Asteroid Flying Towards Earth to Fly Close Past Today at 26x the Speed of Sound

The near-Earth asteroid is part of a large number of space objects that are regularly tracked by USA's space body, NASA.


A near-Earth asteroid fly-by is expected to take place today, according to data from the Centre for Near-Earth Object Studies (CNEOS) at the California Institute of Technology’s Jet Propulsion Laboratory. The asteroid, named 2022 QC7, has qualified as an NEO — by virtue of its closest point to the Sun being less than 1.3 astronomical unit (AU) or around 195 million kilometres from Earth.

Why is This Near-Earth Asteroid Hazardous?

While the distances mentioned in this report may sound massive, they are all relative to space — where a distance of 100,000 kilometres is deemed to be quite close. For reference, the moon — Earth’s closest solar system neighbour — orbits our planet at a distance of 384,400 kilometres from the Earth surface.

NEOs, to be sure, are not always considered hazardous. However, the National Aeronautics and Space Administration (NASA), USA’s state-run space agency, maintains the CNEOS tracker in association with JPL to track NEOs that further sub-classify as Potentially Hazardous Objects (PHOs).

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These objects, 99% of which are always asteroids, are known as naturally occurring objects in space that are less than 0.05 AU — around 7.5 million kilometres — from Earth. This distance is approximately 20x that of the distance of the lunar orbit, which ensures that even when objects pass within 0.05AU, they do not always qualify as PHOs.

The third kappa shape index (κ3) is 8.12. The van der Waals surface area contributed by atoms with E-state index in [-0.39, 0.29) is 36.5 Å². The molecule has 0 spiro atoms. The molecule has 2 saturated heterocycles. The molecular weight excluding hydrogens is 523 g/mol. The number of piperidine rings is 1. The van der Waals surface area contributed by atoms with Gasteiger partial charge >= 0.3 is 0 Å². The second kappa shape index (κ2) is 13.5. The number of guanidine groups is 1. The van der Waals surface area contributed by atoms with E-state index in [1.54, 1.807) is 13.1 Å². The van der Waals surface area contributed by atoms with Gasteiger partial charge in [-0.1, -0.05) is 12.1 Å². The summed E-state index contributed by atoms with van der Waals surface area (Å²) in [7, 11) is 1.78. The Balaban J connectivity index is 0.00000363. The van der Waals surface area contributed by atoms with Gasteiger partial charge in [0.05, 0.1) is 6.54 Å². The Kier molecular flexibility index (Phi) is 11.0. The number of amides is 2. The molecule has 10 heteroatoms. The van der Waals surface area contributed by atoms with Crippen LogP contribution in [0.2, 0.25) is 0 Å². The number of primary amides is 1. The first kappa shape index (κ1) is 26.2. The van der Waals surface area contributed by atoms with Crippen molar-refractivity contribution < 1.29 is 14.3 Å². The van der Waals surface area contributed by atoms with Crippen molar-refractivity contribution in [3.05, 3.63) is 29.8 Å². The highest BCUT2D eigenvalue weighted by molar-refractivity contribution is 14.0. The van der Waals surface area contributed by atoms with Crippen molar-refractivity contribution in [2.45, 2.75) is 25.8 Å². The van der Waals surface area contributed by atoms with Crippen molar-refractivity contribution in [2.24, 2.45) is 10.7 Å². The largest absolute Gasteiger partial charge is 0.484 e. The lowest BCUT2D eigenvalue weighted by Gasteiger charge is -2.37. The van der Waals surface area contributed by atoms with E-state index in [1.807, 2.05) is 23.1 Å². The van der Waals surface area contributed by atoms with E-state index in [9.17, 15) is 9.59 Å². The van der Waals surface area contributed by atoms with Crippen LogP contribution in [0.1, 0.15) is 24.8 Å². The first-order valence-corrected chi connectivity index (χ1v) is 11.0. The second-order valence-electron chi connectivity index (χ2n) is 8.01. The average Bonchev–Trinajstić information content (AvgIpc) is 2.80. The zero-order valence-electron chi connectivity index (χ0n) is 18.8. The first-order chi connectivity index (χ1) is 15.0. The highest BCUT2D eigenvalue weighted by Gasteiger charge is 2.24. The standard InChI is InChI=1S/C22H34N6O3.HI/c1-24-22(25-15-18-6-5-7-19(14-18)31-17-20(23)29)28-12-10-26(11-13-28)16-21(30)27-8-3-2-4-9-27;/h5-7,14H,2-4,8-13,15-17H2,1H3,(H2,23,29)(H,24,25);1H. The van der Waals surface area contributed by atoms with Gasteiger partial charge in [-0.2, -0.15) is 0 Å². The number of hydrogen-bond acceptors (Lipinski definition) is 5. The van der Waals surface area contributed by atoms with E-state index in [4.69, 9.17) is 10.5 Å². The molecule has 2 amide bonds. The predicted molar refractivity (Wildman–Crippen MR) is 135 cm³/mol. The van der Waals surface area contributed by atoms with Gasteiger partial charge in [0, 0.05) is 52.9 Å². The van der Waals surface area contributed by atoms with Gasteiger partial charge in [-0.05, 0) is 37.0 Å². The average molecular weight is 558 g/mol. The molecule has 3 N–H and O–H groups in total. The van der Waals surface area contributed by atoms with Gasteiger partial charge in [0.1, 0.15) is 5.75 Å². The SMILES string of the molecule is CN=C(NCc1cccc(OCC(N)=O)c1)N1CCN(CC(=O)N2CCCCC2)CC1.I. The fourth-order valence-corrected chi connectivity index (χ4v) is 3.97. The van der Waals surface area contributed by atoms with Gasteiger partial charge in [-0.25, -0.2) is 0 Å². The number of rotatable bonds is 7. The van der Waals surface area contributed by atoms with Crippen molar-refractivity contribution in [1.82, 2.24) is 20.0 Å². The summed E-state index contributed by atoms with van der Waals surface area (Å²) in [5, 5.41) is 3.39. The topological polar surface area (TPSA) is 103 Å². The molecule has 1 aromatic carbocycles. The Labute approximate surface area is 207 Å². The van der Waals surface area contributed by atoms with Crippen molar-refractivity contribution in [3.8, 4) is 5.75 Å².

The near-Earth asteroid 2022 QC7, interestingly, is set to cross Earth at a distance of 0.03098 AU, or around 4.6 million kilometres. Its maximum diameter is around 36 metres, which is approximately half the width of a football pitch. While this may also seem to be a fairly large piece of rock, by space standards, asteroid 2022 QC7 is quite timid and mostly friendly in nature.

A more vicious entity could have been the asteroid 2022 RR1 — which is set to fly past Earth at an unspecified time tomorrow, September 7, at just 0.0049 AU, or 730,000 kilometres, from Earth. This would be less than 2x the distance between Earth and the moon, and this 26m rock would fly past at a speed of around 8.2 kilometres per second — approximately 24x the speed of sound.

You, however, should remain assured to know that these objects are still quite far away from making an impact on Earth, and through missions such as NASA’s Double Asteroid Redirection Test (DART), various nations are building space defence systems to protect against a killer asteroid in the future.